Politics

Federal Judge William Conley Temporarily Blocks Wisconsin Abortion Restriction

| by Emily Smith
article imagearticle image

A federal judge issued a temporary restraining order on Monday blocking a Wisconsin law that bans doctors who lack admitting privileges to hospitals from performing abortions.

"There is a troubling lack of justification for the hospital admitting privileges requirement,” U.S. District Judge William Conley said in his ruling. He added that any restriction of abortion rights had to be aimed at preserving a woman’s health.

The law was signed by Gov. Scott Walker on Friday and was enacted on Monday followed by a petition against it filed by Planned Parenthood of Wisconsin and Affiliated Medical Services.

The lawsuit claims that the ban would unconstitutionally restrict the availability of abortions within the state, violate the due process guarantee and treat doctors who perform abortions differently than those who do not.

Popular Video

This judge looked an inmate square in the eyes and did something that left the entire courtroom in tears:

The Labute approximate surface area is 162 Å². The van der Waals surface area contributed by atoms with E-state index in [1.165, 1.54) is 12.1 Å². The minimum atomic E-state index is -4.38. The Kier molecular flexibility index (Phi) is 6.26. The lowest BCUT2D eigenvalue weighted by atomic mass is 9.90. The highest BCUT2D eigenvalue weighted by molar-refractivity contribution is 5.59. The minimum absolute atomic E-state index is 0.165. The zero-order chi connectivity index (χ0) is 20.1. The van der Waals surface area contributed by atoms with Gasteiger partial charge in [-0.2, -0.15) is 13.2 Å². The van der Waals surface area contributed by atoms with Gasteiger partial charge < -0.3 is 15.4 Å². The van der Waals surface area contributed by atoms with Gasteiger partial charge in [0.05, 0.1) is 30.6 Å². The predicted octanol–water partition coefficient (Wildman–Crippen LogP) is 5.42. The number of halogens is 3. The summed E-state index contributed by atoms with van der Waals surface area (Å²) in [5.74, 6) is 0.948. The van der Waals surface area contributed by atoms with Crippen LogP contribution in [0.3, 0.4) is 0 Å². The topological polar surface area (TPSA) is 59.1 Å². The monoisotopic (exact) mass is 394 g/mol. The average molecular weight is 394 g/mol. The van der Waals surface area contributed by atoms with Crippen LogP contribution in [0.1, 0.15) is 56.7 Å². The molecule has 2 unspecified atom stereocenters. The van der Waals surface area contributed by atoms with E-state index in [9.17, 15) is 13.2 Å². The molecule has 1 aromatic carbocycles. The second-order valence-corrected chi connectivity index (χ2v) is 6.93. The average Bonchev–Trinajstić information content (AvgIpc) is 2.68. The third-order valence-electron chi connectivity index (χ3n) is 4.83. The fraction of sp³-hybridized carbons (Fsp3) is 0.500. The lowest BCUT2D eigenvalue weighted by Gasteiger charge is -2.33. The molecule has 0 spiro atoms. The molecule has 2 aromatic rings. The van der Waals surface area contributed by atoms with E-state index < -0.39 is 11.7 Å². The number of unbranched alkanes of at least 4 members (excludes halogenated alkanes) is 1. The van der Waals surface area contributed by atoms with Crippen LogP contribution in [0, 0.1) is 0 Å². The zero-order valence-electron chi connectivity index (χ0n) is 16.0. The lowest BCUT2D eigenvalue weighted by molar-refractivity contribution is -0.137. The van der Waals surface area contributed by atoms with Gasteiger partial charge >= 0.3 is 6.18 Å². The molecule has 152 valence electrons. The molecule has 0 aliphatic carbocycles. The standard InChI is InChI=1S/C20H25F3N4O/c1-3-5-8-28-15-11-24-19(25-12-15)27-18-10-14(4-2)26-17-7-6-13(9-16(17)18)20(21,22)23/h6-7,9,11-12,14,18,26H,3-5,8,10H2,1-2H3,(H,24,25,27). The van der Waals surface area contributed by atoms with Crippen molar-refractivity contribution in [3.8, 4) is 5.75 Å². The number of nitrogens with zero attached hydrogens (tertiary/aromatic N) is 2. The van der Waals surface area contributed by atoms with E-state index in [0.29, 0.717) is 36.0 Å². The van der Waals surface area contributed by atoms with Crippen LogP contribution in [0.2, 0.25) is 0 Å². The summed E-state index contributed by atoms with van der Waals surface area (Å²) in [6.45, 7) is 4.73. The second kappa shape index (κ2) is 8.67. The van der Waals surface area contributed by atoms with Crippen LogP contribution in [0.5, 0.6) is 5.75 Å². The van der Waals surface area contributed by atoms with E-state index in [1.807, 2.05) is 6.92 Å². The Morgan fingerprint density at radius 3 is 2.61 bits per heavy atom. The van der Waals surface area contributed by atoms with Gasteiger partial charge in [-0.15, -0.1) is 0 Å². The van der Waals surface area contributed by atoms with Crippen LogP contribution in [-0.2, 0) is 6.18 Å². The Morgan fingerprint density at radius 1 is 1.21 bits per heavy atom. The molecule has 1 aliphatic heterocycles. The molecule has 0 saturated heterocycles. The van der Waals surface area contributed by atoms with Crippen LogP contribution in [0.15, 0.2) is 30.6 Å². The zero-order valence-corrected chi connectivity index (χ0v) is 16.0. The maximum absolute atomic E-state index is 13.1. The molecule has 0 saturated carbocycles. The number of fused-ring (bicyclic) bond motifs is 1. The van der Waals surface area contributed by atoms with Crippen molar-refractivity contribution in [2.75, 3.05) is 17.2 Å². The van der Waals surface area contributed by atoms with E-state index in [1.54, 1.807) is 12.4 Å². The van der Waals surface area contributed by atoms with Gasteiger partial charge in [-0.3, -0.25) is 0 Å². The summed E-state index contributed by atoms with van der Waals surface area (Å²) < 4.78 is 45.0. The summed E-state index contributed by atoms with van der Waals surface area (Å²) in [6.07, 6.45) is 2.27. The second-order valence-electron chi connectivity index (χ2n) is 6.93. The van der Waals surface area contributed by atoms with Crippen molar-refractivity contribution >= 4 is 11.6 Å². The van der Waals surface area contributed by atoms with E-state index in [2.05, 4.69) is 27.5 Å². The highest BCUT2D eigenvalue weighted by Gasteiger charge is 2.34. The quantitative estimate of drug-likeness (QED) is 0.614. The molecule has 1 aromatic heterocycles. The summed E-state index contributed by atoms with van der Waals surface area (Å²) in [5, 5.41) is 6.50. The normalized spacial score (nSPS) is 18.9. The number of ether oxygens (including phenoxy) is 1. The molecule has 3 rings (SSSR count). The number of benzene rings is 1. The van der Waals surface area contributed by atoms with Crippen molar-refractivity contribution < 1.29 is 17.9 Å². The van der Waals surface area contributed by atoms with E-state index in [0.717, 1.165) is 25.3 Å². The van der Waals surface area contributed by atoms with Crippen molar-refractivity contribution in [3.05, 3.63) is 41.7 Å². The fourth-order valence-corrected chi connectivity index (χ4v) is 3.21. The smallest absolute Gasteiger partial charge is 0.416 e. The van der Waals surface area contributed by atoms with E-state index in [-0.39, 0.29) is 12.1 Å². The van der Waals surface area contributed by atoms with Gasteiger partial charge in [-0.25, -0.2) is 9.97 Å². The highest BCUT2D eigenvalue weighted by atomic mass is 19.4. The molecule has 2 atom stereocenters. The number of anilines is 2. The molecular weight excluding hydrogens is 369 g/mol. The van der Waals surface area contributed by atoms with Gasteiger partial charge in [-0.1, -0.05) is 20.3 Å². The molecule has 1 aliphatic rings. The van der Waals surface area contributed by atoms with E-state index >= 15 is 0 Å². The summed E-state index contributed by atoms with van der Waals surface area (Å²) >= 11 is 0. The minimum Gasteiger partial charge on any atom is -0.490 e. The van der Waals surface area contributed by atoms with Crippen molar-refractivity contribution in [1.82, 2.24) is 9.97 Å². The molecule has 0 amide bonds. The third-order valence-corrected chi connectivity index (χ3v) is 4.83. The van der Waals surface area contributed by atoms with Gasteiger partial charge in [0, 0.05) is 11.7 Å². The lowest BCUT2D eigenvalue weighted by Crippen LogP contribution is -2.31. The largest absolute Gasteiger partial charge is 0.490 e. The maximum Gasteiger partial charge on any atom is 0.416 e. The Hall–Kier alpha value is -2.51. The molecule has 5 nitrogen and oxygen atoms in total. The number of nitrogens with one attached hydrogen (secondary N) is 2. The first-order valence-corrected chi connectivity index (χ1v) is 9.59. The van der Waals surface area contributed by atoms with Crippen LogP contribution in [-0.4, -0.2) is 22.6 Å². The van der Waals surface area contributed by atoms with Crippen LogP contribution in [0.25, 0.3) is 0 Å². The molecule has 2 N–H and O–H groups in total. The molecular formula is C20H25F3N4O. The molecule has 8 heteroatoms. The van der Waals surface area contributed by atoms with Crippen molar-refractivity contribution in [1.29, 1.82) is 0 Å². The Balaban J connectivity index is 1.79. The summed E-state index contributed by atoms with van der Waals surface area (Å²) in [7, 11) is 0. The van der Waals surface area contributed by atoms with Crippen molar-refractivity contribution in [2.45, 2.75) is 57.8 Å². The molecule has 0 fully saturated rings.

Opponents also warned that women with appointments for an abortion in upcoming weeks would have to cancel if the ban was lifted. The Planned Parenthood clinic in Appleton would be closed under the provision, requiring women to drive further South to Milwaukee for an abortion – an extra two hour drive.

Assistant Attorney General Dan Lennington argued the extra drive would not be a burden for women, though Conley quickly dismissed him.

"You haven't driven those roads if you don't think it's a burden," Conley said.

In his ruling, Conley said the state would be unlikely to meet its burden of proof, adding that the current system already efficiently handles the low percentage of women seeking abortions with complications.

"This ruling is a step in the right direction for the women of Wisconsin who can now continue to make their own personal, private health care decisions,” said Terry Huyck, president and CEO of Planned Parenthood of Wisconsin, in a statement.

The act’s requirement for a woman to receive an ultrasound before an abortion and a provision that allows fathers or grandparents to sue for an emotional distress even after written consent for an abortion is not being challenged.

Sources: The Huffington Post, LA Times